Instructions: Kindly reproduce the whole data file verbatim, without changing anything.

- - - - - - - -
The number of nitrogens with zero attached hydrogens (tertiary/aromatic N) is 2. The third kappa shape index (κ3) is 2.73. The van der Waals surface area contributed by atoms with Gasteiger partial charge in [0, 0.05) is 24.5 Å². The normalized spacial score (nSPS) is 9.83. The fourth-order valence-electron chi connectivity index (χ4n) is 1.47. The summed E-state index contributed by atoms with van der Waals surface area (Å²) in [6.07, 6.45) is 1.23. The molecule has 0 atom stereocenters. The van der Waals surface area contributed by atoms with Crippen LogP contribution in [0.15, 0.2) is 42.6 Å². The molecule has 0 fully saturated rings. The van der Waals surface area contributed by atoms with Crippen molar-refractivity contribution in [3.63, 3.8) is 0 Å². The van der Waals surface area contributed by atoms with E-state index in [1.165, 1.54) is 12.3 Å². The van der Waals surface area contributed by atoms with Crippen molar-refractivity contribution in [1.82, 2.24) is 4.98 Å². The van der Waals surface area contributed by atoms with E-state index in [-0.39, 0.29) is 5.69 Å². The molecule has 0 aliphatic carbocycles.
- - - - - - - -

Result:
The number of nitrogens with zero attached hydrogens (tertiary/aromatic N) is 2. The third kappa shape index (κ3) is 2.73. The van der Waals surface area contributed by atoms with Gasteiger partial charge in [0, 0.05) is 24.5 Å². The normalized spacial score (nSPS) is 9.83. The fourth-order valence-electron chi connectivity index (χ4n) is 1.47. The summed E-state index contributed by atoms with van der Waals surface area (Å²) in [6.07, 6.45) is 1.23. The molecule has 0 atom stereocenters. The van der Waals surface area contributed by atoms with Crippen LogP contribution in [0.15, 0.2) is 42.6 Å². The molecule has 0 fully saturated rings. The van der Waals surface area contributed by atoms with Crippen molar-refractivity contribution in [3.63, 3.8) is 0 Å². The van der Waals surface area contributed by atoms with E-state index in [1.165, 1.54) is 12.3 Å². The van der Waals surface area contributed by atoms with Crippen molar-refractivity contribution in [1.82, 2.24) is 4.98 Å². The van der Waals surface area contributed by atoms with E-state index in [-0.39, 0.29) is 5.69 Å². The molecule has 0 aliphatic carbocycles.